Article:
The words "press conference" don't exactly send a chill of anticipation up our spines most of the time, but today's announcement by Universal Studios Hollywood is the exception: Harry Potter and the Forbidden Journey is a 3D-HD experience that will be the centerpiece of the new Wizarding World of Harry Potter opening in California next spring. The new Wizarding World, essentially a theme-park "land" of its own, is of course modeled after the popular attractions at Universal Orlando Resort and Universal Studios Japan, but the president of Universal Studios Hollywood, Larry Kurzweil, promises a "new, compelling experience" that will be the "next chapter" for the franchise. Harry Potter and the Forbidden Journey will take visitors soaring over Hogwarts, a Quidditch match, a dragon's attack, and a Whomping Willow. The ride will blend robotics, filmed action sequences, and special effects. Guests will don Quidditch-inspired 3D goggles before being swept along an elevated track. The new Wizarding World will also boast a family coaster, "Flight of the Hippogriff," and an array of Potter-themed refreshments at Three Broomsticks, Hog's Head pub, and Magic Neep and Butterbeer carts. WE WANT TO KNOW: Have you visited the Wizarding World of Harry Potter in Orlando? Are you looking forward to checking out its Los Angeles cousin next year?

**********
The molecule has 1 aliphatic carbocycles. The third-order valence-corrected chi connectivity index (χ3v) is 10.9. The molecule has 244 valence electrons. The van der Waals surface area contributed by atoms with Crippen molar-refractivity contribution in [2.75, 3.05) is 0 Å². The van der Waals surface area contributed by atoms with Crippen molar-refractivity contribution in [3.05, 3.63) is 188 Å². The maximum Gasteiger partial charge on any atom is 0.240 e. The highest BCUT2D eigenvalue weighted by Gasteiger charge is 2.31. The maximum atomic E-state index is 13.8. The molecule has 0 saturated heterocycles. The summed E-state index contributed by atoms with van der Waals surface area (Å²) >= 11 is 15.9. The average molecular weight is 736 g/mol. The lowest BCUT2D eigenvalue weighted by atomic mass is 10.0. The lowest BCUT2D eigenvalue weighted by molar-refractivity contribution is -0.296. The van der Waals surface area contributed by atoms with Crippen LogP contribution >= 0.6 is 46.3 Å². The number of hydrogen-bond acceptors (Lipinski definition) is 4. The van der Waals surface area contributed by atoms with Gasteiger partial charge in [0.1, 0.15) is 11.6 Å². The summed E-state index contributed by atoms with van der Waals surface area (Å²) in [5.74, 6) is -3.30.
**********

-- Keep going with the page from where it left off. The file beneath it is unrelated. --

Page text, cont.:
This article was written by Nicole Rupersburg and originally appeared on Fox News Travel. There’s nothing more American than a ride on a roller coaster, and the U.S. has some of the best in the world. American engineers are constantly designing more interactive and hair-raising experiences: The Kingda Ka at Six Flags Great Adventure in New Jersey offers the world’s highest and biggest drop, and Full Throttle at Six Flags Magic Mountain in California has the world’s biggest loop. But it's no secret that Americans have a need for speed, and that's as evident in our roller coasters as it is anywhere else. Strap yourself in and secure all loose items: These are the 10 fastest roller coasters in the U.S. 10. Xcelerator, 82 mph Knott's Berry Farm, Buena Park, Calif. With a 1950s Grease and greaser theme, Xcelerator looks way more innocent than it is. Using a hydraulic launch to rocket you from zero to 82 mph in 2.3 seconds, this rockin' coaster shoots you straight into the air and back down again at a 90-degree angle for one minute and two whole seconds of pure adrenaline. 9. Goliath, 85 mph Six Flags Magic Mountain, Valencia, Calif. This hypercoaster features a 255-foot drop into an underground tunnel, which you will take at 85 mph, followed by another drop of 185 feet. During this 3-minute ride through ancient ruins, you'll experience weightlessness as well as a g-force of 4.5 g. The ride is closed while awaiting a new lift chain, but you can keep yourself occupied until it reopens with the new Twisted Colossus wood-steel hybrid coaster opening this spring. 8. Phantom's Revenge, 85 mph Kennywood, West Mifflin, Pa. This modest amusement park in Pittsburgh's burbs has a wicked surprise in store for you: Phantom's Revenge, a 1-minute and 45-second ride that features a 232-foot drop and a top speed of 85 mph. It might be "America's Favorite Traditional Amusement Park" since 1898, but Kennywood is definitely keeping up with the times. 7. Titan, 85 mph Six Flags Over Texas, Arlington, TexasNot just a hypercoaster, but a hyper twisted coaster, Titan drops you 255 feet, then twists you through not one but two mind-warping 540-degree spirals, then continues through banked turns at 85 mph on the 5,312-foot track, for a grand total of 3 minutes and 20 seconds. 6. Intimidator 305, 90 mph Kings Dominion, Doswell, Va.We have now crossed the 90 mph threshold with Intimidator 305. This one-ups the ante not by a little, but by a lot: Not only does it reach a top speed of 90 mph, but it also has a 300-foot drop at an 85-degree angle. 5. Millennium Force, 93 mph Cedar Point, Sandusky, OhioThis coaster is so huge, it created a whole new coaster category: the giga-coaster. This 300-foot, 93 mph monster gets you up its first hill quickly with an elevator cable lift system, then drops you down at an 80-degree angle. And that's just the beginning of this 2-minute thrill ride. 4. Fury 325, 95 mph Carowinds, Charlotte, N.C.The brand-new Fury 325 is the world's tallest and fastest giga-coaster. Taller than the Statue of Liberty, this "hornet's nest of rebellion" is 325 feet tall, goes 95 miles per hour and has a staggering length of 6,602 feet. That adds up to a ride time of 3 minutes and 25 seconds. 3. Superman: Escape from Krypton, 100 mph Six Flags Magic Mountain, Valencia, Calif.Maybe not quite faster than a speeding bullet but still pretty damn fast, Superman: Escape from Krypton shoots you from 0 to 100 mph in seven seconds flat, straight up 415 feet in the air at a perfect 90-degree angle—backwards. After experiencing weightlessness for 6.5 seconds, you plummet down at 92 mph. You don't have to be the Man of Steel, but you'll certainly want a stomach of steel for this one. 2. Top Thrill Dragster, 120 mph Cedar Point, Sandusky, OhioGet ready to have your face peeled off and don't forget to re-collect your innards on your way out. Top Thrill Dragster, one of only two strata coasters in the world, features a hydraulic launch that shoots you through the time-space continuum from a dead stop to 120 mph in four seconds, straight up into the sky 420 feet and twisting straight back down again. It will be the worst/best 17 seconds of your life. 1. Kingda Ka, 128 mph Six Flags Great Adventure, Jackson, N.J.Better bring a change of underwear for this one. Kingda Ka, the other stratacoaster, is the tallest, fastest, most insane roller coaster in North America, as well as the world's tallest and second-fastest. (The 149 mph Formula Rossa in the United Arab Emirates is the world’s champ.) The King, also using a hydraulic launch, shoots riders out at 128 mph in 3.5 seconds to a height of 456 feet at a 90-degree angle, and back down in a 270-degree spiral, followed by a 129-foot camel hump hill, presumably to allow your brain time to register what just happened before you return to the platform. Honorable mention: Goliath, 72 mph Six Flags Great American, Gurnee, Ill.At a top speed of 72 mph, Goliath at Six Flags Great American is no match for the top 10, but it does have the distinction of being the world's tallest, fastest and steepest wooden roller coaster. And that definitely deserves mention. More from Fox News Travel: Children now dictate where they want to go travel All-you-can-fly Surf Air: Is private jet travel finally worth it? Harmful bacteria may be lurking in your single-serve coffee machine Marijuana-infused coffee pods hit store shelves